The format of the book is great—sort of an interactive book for adults with some of the letters contained in envelopes you open to read. Bantock’s art is a combination of paintings and collage. It was a real pleasure to revisit this book—I intend to reread all of them. ...more
It took me a while to read this book, but not because I didn’t find it interesting. I was distracted by my first cross-country train trip from SeattleIt took me a while to read this book, but not because I didn’t find it interesting. I was distracted by my first cross-country train trip from Seattle to Chicago—doesn’t everyone go to Chicago in February? Anyway, the book itself is delicious—an historical thriller of two parallel stories set eight hundred years apart that merge in and out from each other around the motif of the Holy Grail, or, the quest for eternal life. Half of Mosse’s story is set back in the 13th century during the brutal persecutions of the Crusades, in this case, the religious sect known as Cathars are the ones being persecuted. The modern part of her story concerns Alice, a young woman who tags along on her archeologist friend’s dig in France as a volunteer, and finds herself mystically drawn to events that unfold there when she discovers two skeletons buried in a cave. The past reaches out to claim her whether she wants it to or not.
What I found most intriguing in this tale was the ambiguity of time, which can have many meanings. Mosse attributes the incredibly long lives of some of her fictional characters to the same magical elements that perhaps led to the lengthy lives of Biblical prophets like Abraham and Methuselah who were given long lives so they could speak of what they had witnessed. Time is relative. I love the explanation given to Alice by the character Audric who tells her to think about the quality of life of the beautiful butterfly that only lives “for one human day.” (I checked this out and some can live up to 10 days, but the idea is the same—I’m giving Audric a little poetic license here).
Historical fiction is my favorite genre, and when it’s well done it gives one much to think about. I loved learning about the stained glass windows in the Chartres Cathedral; that the labyrinth is a pre-Christian symbol dating back to 1550 BC and that there are more ancient labyrinths in France than the rest of Europe all together; that the word hieroglyph means divine speech; that the Swastika is an ancient Hindu symbol of rebirth—I could go on and on. . . However, having just finished “Holy Fools” before I read this book, I think I’ve been spending too much time in the dark ages recently. I find this period of history interesting and intriguing, but I need a change; I’m choosing something light and funny for my next read. ...more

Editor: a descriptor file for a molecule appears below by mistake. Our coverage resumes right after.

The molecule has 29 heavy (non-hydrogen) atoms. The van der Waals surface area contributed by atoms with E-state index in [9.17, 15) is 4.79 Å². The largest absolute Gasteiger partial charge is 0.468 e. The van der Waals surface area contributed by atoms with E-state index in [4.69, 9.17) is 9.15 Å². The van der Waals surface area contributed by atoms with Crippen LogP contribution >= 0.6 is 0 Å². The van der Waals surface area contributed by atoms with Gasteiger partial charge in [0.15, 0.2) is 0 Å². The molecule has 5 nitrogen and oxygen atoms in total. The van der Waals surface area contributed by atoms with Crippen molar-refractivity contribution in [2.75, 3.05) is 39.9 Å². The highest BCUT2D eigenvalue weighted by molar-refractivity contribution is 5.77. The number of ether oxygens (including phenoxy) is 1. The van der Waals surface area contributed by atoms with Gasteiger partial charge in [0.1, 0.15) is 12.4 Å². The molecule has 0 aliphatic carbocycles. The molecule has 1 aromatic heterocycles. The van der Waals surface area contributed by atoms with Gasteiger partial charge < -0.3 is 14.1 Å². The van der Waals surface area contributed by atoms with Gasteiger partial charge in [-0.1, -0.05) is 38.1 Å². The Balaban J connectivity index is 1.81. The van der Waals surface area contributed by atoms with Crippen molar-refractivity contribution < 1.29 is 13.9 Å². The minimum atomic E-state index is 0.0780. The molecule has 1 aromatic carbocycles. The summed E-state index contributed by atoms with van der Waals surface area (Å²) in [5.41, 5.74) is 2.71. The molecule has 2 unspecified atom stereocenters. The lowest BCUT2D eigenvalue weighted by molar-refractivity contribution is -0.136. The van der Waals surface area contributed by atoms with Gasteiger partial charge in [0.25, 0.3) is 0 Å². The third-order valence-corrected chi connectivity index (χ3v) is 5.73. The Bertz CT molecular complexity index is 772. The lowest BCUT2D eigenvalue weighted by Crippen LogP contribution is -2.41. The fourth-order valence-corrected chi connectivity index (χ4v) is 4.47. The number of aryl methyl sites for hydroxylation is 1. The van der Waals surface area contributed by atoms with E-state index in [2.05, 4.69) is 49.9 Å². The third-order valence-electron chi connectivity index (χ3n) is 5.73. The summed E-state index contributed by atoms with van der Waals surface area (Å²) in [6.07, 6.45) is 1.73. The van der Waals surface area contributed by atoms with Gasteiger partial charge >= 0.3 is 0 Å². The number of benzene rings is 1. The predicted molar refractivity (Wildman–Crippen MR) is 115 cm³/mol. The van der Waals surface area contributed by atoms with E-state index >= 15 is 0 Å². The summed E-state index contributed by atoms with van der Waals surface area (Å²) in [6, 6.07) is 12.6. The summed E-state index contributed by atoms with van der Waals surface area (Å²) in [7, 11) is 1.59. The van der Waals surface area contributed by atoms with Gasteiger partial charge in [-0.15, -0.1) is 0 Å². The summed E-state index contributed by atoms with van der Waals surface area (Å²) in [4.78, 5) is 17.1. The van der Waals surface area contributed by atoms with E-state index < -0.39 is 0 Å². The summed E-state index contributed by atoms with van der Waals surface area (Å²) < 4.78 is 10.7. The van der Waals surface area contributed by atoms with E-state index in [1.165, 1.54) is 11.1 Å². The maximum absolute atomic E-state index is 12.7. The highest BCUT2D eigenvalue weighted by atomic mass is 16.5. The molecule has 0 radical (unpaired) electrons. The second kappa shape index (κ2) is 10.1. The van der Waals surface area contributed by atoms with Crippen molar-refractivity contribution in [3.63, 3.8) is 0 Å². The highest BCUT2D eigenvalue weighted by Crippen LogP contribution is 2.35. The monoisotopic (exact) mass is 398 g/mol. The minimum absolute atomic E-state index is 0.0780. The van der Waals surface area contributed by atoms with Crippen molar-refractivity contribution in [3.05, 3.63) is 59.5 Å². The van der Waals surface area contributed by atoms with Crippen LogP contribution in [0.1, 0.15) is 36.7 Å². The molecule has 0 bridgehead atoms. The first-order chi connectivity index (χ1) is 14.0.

My first thought after finishing this book is to encourage readers not to give up on it—it only gets better. Mitchell has created a novel using five dMy first thought after finishing this book is to encourage readers not to give up on it—it only gets better. Mitchell has created a novel using five diverse literary genres. He begins in the epistolary style with an historical fiction tale set in the 19th century, continues in the epistolary style when he takes us to the year 1931, then a thriller involving corruption at a nuclear power plant. The next section is sort of a comical mystery, followed by pure science fiction that merges into a kind of post-apocolyptic adventure story.
Sound confusing? Believe me it’s not. Mitchell cleverly connects each of the sections using various devices such as found manuscripts, a composition and a movie. There’s also a kind of reincarnation thing going on with characters from different generations bearing similar birthmarks.
In the final five sections Mitchell reverses the literary genres to conclude his novel. Each story is sort of a morality tale dealing with good versus evil and demonstrates that power corrupts. His initial character, Adam Ewing ends with the philosophical statement that his father-in-law will probably mock his decision to pledge himself to the Abolitionist cause saying his life amounts to no more than one drop in a limitless ocean: “Yet what is any ocean but a multitude of drops?” It’s definitely one of the most imaginative and carefully constructed books I’ve read in a long time.
Oh yes, one more thing—the oxymoron of a title is perfect: Cloud—something that obscures. Atlas—a bound volume of charts, plates, or tables illustrating any subject. ...more
Want to re-read this classic before the Johnny Depp/Tim Burton film comes out.
What fun!—going on an adventure with Alice where Lewis Carroll takes plaWant to re-read this classic before the Johnny Depp/Tim Burton film comes out.
What fun!—going on an adventure with Alice where Lewis Carroll takes playing cards and chess pieces and turns them into images to ignite a child’s imagination. I had forgotten how much Carroll relied on rhyme, remembering only “Jabberwocky” and “The Walrus and the Carpenter.” I’d also forgotten that Humpty Dumpty plays a part in the story and love the part where he explains to Alice what the strange words in “Jabberwocky” mean. I’m excited to see the parts of this fantastic tale that Tim Burton chooses to portray in his film—plan to see it in 3-D at the IMAX theatre in Seattle. I think it’s opening in March.